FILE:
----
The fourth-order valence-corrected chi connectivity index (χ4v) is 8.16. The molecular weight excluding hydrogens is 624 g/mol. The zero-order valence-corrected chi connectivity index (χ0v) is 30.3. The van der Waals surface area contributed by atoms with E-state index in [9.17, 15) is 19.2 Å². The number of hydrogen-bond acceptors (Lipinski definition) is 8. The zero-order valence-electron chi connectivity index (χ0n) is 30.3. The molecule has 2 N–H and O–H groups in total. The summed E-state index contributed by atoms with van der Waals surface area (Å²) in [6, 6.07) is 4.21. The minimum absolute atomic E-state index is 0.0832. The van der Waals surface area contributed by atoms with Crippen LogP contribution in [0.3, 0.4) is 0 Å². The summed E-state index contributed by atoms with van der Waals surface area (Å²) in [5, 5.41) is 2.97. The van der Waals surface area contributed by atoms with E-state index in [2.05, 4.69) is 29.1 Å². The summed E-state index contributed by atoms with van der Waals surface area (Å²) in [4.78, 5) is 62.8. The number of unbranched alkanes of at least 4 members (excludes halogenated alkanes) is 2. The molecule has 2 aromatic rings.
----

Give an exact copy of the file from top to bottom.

The fourth-order valence-corrected chi connectivity index (χ4v) is 8.16. The molecular weight excluding hydrogens is 624 g/mol. The zero-order valence-corrected chi connectivity index (χ0v) is 30.3. The van der Waals surface area contributed by atoms with E-state index in [9.17, 15) is 19.2 Å². The number of hydrogen-bond acceptors (Lipinski definition) is 8. The zero-order valence-electron chi connectivity index (χ0n) is 30.3. The molecule has 2 N–H and O–H groups in total. The summed E-state index contributed by atoms with van der Waals surface area (Å²) in [6, 6.07) is 4.21. The minimum absolute atomic E-state index is 0.0832. The van der Waals surface area contributed by atoms with Crippen LogP contribution in [0.3, 0.4) is 0 Å². The summed E-state index contributed by atoms with van der Waals surface area (Å²) in [5, 5.41) is 2.97. The van der Waals surface area contributed by atoms with E-state index in [2.05, 4.69) is 29.1 Å². The summed E-state index contributed by atoms with van der Waals surface area (Å²) in [4.78, 5) is 62.8. The number of unbranched alkanes of at least 4 members (excludes halogenated alkanes) is 2. The molecule has 2 aromatic rings.